New JLA Priority Setting Partnership to prioritise future research in contraception

Date: 18 January 2016

contraception psp

A new Contraception Priority Setting Partnership (PSP) has begun its process to create – by democratic consultation - a Top 10 priority list of research uncertainties, put together by patients, their partners and clinicians.

The PSP hopes that this Top 10 will help guide researchers in answering questions that are equally important to all people affected by contraceptive care. It is an invaluable opportunity to work collaboratively with patients and clinicians to set pertinent research priorities which otherwise might have been overlooked by researchers themselves or the pharmaceutical industry.

Alex Filby is from the Women’s Network, Royal College of Gynaecologists and Obstetricians, one of the organisations representing patients on the Steering Group of the PSP.  Alex said: "Patients have a key role to play in determining research priorities - their grounded viewpoint keeps research focussed on helping patients, rather than becoming pure academia".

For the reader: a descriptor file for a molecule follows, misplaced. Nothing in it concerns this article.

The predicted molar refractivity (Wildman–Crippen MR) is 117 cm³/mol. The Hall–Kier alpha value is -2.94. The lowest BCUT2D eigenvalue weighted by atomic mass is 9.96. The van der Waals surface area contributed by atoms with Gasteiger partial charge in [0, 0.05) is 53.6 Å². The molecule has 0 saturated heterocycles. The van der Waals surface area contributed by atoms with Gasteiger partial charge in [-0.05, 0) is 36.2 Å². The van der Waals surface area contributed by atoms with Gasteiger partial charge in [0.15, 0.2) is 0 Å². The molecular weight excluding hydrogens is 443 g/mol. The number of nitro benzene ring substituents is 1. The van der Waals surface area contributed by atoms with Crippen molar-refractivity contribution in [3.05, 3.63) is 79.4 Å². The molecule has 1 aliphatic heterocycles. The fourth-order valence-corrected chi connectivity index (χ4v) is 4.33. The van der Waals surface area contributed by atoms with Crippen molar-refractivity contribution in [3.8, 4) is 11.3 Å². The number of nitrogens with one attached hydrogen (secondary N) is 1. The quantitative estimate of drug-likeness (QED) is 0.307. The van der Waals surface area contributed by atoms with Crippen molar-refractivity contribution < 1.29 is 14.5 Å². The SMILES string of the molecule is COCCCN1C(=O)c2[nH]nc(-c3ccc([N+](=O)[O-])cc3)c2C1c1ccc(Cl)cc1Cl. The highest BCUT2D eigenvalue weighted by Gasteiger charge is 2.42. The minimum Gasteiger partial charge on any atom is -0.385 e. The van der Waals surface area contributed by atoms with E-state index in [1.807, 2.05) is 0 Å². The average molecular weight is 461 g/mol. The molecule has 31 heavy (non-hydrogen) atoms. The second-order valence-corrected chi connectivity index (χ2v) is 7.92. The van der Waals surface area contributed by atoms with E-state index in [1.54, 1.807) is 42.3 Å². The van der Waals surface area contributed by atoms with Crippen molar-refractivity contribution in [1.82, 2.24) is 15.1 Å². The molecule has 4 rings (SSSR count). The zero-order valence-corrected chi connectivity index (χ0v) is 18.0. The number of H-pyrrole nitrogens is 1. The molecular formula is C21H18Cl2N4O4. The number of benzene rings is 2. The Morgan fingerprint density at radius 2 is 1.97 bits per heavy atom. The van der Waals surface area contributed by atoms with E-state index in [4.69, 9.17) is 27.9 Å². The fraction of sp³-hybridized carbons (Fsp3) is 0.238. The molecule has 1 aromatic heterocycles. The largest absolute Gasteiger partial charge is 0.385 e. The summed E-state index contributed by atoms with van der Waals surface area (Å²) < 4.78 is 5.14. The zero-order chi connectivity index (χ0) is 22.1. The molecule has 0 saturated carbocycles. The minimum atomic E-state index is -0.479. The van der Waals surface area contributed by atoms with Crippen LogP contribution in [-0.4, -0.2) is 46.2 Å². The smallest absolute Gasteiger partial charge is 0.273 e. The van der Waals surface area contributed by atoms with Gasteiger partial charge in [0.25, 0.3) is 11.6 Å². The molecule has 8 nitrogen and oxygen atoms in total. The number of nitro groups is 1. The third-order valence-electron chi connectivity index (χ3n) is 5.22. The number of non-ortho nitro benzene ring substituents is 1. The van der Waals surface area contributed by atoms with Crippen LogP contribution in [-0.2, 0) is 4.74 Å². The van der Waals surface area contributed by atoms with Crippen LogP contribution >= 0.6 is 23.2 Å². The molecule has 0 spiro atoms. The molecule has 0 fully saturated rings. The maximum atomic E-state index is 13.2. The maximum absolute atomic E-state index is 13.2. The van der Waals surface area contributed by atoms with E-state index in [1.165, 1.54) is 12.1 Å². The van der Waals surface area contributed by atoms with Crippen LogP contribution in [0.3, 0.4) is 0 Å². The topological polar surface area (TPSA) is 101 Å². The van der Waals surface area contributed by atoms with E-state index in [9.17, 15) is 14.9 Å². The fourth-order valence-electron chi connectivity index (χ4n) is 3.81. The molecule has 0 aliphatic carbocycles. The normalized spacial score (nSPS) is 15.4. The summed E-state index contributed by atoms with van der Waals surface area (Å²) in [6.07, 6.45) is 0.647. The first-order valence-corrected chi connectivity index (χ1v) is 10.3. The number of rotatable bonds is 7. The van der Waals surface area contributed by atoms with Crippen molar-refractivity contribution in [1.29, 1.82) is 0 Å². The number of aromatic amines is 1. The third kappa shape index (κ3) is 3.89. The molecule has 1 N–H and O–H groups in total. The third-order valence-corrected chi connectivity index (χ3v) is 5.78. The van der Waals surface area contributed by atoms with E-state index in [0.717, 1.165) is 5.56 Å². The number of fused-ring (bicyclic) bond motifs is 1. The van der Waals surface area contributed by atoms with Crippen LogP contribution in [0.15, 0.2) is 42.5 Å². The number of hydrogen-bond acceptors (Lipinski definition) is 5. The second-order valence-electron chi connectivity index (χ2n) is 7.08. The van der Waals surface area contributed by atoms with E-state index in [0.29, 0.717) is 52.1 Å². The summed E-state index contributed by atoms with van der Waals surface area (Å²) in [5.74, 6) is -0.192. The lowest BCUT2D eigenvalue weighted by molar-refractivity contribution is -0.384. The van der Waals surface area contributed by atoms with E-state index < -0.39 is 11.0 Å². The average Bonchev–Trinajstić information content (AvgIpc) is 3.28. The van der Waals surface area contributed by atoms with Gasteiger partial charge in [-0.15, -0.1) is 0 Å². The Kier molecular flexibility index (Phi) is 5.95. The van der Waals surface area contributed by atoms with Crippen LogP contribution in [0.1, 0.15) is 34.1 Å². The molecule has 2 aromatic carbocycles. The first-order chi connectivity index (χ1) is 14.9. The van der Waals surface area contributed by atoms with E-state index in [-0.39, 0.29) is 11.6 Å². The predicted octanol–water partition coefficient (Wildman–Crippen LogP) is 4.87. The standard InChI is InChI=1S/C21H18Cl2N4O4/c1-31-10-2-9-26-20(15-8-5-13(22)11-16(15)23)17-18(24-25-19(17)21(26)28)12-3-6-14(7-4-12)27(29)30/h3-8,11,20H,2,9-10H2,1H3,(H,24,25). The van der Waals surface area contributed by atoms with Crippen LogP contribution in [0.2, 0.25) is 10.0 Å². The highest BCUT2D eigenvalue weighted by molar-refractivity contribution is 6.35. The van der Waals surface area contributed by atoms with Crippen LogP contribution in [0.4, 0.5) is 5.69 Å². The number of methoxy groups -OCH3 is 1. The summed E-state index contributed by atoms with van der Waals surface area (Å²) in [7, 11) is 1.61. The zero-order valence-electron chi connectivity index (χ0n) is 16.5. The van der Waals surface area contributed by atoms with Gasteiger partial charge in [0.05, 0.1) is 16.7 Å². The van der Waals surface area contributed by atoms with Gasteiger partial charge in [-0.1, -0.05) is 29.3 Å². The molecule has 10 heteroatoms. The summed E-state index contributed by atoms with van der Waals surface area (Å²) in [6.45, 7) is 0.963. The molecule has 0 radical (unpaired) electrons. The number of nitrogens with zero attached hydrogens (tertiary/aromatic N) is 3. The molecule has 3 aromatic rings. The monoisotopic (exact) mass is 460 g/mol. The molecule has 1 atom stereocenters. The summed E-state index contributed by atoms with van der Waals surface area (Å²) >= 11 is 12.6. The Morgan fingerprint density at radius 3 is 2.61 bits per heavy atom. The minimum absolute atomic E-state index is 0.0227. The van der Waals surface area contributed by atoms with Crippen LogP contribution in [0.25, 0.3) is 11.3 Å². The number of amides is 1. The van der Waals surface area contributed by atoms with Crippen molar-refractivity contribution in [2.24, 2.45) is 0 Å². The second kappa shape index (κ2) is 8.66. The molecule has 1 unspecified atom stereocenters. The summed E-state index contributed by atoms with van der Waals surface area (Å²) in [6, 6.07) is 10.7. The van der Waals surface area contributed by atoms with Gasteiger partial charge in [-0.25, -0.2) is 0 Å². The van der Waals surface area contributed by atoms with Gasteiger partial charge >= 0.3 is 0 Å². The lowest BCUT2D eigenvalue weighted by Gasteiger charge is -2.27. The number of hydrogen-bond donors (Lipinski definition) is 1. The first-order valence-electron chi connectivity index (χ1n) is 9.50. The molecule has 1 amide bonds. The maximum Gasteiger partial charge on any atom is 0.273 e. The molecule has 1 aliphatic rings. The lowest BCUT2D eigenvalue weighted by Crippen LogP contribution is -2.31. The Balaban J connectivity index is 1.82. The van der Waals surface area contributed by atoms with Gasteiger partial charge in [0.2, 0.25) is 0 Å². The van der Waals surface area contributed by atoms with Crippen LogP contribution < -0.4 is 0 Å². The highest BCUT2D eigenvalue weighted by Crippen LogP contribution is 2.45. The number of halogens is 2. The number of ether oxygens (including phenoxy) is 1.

Led by the Faculty of Sexual and Reproductive Healthcare, this PSP also presents an ideal opportunity to raise the profile of contraceptive care across the UK and sexual and reproductive health as a medical specialty. Professor Judith Stephenson, who initiated the PSP, said: "Since contraception affects nearly all women, a more systematic approach to discovering what contraceptive research women would like us to do on their behalf seemed long overdue". 

A key part of the process will be asking patients, their partners and healthcare professionals to submit the questions around contraception that they just haven’t been able to find an answer to.  The survey will launch in February and will be available on the PSP website at www.contraceptionpsp.com

  • Summary:
    A new Contraception Priority Setting Partnership has begun its process to create a Top 10 priority list of research uncertainties, put together by patients, their partners and clinicians.
  • Year:
    2016